Who Gets Your Vote This Election Season? The Arts!

Getting the word out to elected leaders about the inherent and practical value of the arts is critical. As Americans for the Arts has done for the last three political conventions, we will make the case at the Republican National Convention in Cleveland and the Democratic National Convention in Philadelphia for better policy and support for the arts and arts education in America. 

For the Love of It: Lifelong Joy Through the Arts

The powerful effects of the arts on our well-being is undeniable. We do it because we enjoy the act of creation, even if it’s just for ourselves. But mostly, it’s for the love of it. 

Reflection and Revolution: AFTACON 2016 State of the Arts Address

“All the arts, all the people” has been our steadfast declaration about equitable access to the transformative power of the arts. It is an aspirational phrase—and one we all must strive to meet.

The Arts Add Powerful Voice and Vibrancy to Corporate America

Fifty years ago, David Rockefeller, Chairman and CEO of the Chase Manhattan Corporation, gave an address to the National Industrial Conference Board (now The Conference Board). It was The Conference Board’s 50th anniversary, and his words changed how the business community viewed the arts world.

Rockefeller has always been a visionary who understood a half century ago that the arts could go a long way towards helping businesses as well as humanity. He called for businesses to assume a much larger role in supporting the arts for the many ways that they improve both the business and the community. He helped lead the formation of the Business Committee for the Arts (BCA)—since merged with Americans for the Arts—which has encouraged, inspired, and paved the way for businesses to support the arts in the workplace, in education, and in the community.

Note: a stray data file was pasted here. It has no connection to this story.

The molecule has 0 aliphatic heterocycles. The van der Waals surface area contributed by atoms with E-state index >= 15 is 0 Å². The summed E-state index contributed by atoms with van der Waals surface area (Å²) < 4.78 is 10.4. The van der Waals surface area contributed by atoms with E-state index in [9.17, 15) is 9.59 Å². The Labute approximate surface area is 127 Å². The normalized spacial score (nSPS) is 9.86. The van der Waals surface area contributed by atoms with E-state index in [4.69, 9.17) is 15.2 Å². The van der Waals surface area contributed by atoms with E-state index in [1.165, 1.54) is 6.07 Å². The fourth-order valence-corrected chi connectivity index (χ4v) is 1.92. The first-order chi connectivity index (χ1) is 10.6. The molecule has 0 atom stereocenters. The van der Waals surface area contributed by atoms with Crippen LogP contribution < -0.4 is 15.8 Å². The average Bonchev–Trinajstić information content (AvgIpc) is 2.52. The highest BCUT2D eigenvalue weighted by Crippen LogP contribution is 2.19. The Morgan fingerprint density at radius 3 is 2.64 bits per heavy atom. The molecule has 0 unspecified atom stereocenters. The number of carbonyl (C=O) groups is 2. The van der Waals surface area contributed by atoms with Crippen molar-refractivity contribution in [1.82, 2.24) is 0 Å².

The Passion of Arts Advocates Driving Change: Kennedy, U.S. Lawmakers, and You

Earlier this month I was in Cambridge, Massachusetts, giving a lecture on arts and public policy at the Harvard Kennedy School’s Institute of Policy. In lieu of standard hotel accommodations, I was offered the chance to stay in John F. Kennedy's senior year suite in Winthrop House—and of course I jumped at it. Sitting down at Kennedy’s desk—complete with an Underwood portable typewriter—I was profoundly moved. I thought of his inspiring words and they resonated with the event and work of the week to come, Arts Advocacy Day, when citizen advocates take to Capitol Hill to make the case for federal support for the arts and arts education.

I am certain that after the dust of centuries has passed over our cities, we, too, will be remembered not for victories or defeats in battle or in politics, but for our contribution to the human spirit.